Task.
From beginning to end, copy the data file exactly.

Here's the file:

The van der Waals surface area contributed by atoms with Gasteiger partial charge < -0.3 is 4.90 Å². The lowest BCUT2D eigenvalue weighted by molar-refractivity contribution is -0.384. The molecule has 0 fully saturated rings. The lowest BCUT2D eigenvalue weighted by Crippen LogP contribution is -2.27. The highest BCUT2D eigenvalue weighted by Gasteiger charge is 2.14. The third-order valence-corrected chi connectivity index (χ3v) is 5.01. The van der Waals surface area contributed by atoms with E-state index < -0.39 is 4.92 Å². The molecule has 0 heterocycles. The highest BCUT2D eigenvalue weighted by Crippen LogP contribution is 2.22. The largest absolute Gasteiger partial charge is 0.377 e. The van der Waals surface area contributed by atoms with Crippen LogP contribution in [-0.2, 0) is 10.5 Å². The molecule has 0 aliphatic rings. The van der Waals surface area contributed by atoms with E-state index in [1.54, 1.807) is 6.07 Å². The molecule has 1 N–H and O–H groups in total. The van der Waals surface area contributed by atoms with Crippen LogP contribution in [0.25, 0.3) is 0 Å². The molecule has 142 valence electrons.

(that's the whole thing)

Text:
The van der Waals surface area contributed by atoms with Gasteiger partial charge < -0.3 is 4.90 Å². The lowest BCUT2D eigenvalue weighted by molar-refractivity contribution is -0.384. The molecule has 0 fully saturated rings. The lowest BCUT2D eigenvalue weighted by Crippen LogP contribution is -2.27. The highest BCUT2D eigenvalue weighted by Gasteiger charge is 2.14. The third-order valence-corrected chi connectivity index (χ3v) is 5.01. The van der Waals surface area contributed by atoms with E-state index < -0.39 is 4.92 Å². The molecule has 0 heterocycles. The highest BCUT2D eigenvalue weighted by Crippen LogP contribution is 2.22. The largest absolute Gasteiger partial charge is 0.377 e. The van der Waals surface area contributed by atoms with Crippen LogP contribution in [-0.2, 0) is 10.5 Å². The molecule has 0 aliphatic rings. The van der Waals surface area contributed by atoms with E-state index in [1.54, 1.807) is 6.07 Å². The molecule has 1 N–H and O–H groups in total. The van der Waals surface area contributed by atoms with Crippen LogP contribution in [0.25, 0.3) is 0 Å². The molecule has 142 valence electrons.